Examination of synovium from rheumatoid arthritis (RA) and osteoarthritis patients determined that p110δ is expressed at higher levels in patients with RA (19). PI3Kδ regulates the growth and survival of fibroblast-like synoviocytes (FLS) that mediate cartilage destruction in RA (19). In addition, PI3Kδ regulates actin cytoskeleton organization and the formation of lamellipodium after platelet-derived growth factor (PDGF) stimulation (19). Small interfering RNA-mediated knockdown of PIK3CD decreased PDGF-mediated migration and invasion of FLS (68). Synovial inflammation as well as bone and cartilage erosion was reduced in paws from Pik3cd-/- (Pik3cdtm1Tnr) mice after arthritogenic serum administration (69). These results indicate that a reduction in p110δ impairs the onset and progression of arthritis (69).
PIK3CD maps to the IBD7 susceptibility locus on chromosome 1p36 (70;71) and intestinal samples from patients with Crohn’s disease expressed significantly less PIK3CD compared to non-inflammatory bowel disease controls (35). In 27 samples of colorectal tumors, p37δ mRNA was increased 11-fold compared to adjacent normal tissue (7). In addition, p37δ mRNA expression was significantly higher in the tumor-adjacent tissue compared with healthy control colon (7). Overexpression of p37δ in HEK-293 cells resulted in elevated amounts of RAS, high levels of phosph-ERK1/2, and increased proliferation (7). Taken together, p37δ stabilizes RAS proteins, stimulating the phosphorylation of ERK1/2 (7). Long-term stimulation of p37δ cells resulted in higher basal levels of pAKT T308 and slightly lower levels of pAKT S473 compared to control cells. Fransson et al. proposed that both the PI3K-Akt and RAS pathways are affected by the overexpression of p37δ (7). The p37δ isoform is proposed to degrade or sequester free p85, removing the positive regulation of PTEN, subsequently resulting in increased Akt phosphorylation (7). The p37δ isoform is also proposed to stabilize total RAS levels, resulting in increased ERK phosphorylation.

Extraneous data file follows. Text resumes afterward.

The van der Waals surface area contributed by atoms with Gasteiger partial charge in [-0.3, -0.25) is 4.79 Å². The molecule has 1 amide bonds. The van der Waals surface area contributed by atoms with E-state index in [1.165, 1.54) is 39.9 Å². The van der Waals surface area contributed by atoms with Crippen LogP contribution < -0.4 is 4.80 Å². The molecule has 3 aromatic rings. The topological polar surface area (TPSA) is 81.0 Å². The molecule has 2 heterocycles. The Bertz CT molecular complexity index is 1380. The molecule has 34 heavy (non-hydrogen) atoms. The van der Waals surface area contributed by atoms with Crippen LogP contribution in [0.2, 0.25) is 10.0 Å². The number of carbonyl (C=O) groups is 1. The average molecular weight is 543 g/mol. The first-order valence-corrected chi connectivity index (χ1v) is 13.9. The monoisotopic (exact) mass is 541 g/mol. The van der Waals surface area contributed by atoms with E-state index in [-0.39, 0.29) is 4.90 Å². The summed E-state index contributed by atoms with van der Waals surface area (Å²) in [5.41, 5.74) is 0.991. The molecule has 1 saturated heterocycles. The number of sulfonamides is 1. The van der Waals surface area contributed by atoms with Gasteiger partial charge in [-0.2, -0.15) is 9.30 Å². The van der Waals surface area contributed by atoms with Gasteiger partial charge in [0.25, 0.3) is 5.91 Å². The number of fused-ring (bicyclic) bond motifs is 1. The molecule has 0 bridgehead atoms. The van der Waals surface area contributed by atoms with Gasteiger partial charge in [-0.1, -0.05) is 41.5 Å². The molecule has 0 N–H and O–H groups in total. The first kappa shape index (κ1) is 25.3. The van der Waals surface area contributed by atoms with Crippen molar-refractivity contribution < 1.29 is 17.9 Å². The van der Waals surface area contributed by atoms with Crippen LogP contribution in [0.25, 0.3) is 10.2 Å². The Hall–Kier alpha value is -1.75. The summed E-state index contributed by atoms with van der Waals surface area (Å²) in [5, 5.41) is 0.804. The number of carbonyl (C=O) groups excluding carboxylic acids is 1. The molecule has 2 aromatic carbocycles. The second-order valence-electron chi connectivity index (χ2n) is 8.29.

Two Pik3cd-/- mouse models (Pik3cdtm1Jni, MGI:2446574; Pik3cdtm1Tnr; MGI:2388047) exhibited reduced levels of serum IgM and IgG1 levels compared to wild-type mice (45;46). The Pik3cdtm1Jni mice exhibited reduced TNP-specific IgM and IgG1 T-independent humoral responses compared to wild-type mice after injection with TNP-LPS; the levels of TNP-specific IgG2a, IgG2b, and IgG3 were comparable to those in wild-type mice (46). After immunization with TNP-Ficoll, the TNP-specific levels of IgM, IgG1, IgG2b, IgG3, and IgG2a were reduced in the Pik3cd-/- mice compared to wild-type mice (46). The Pik3cdtm1Tnr mice exhibited reduced T cell-independent IgM and IgG3 responses to DNP-Ficoll compared to wild-type mice (45). The Pik3cdtm1Jni mice did not exhibit a T-dependent response to TNP-KLH (46). The Pik3cdtm1Tnr mice produced significantly less T cell-dependent DNP-specific IgM, IgG1 IgG2a, IgG2b, and IgG3 antibodies seven days after DNP-KLH injection (45). NP-KLH immunization of mice with T cell-specific deletion of Pik3cd (T p110δfl/fl) resulted in reduced numbers of CD95+B220+ germinal center (GC) B cells and reduced ratio of GCs per B cell follicle compared to p110δfl/fl (CD4cre-) controls; NP-specific IgG1 in the T p110δfl/fl mice were only slightly decreased, but the high-affinity NP-specific IgG1 response was impaired (72). In a B cell-specific Pik3cd knockout (B p110δfl/fl) mouse, IgM and high affinity NP-specific IgG1 titers were similar between B p110δfl/fl and p110δfl/fl mice after NP-CGG immunization, but antigen-specific IgE levels were increased 30-fold after immunization (72).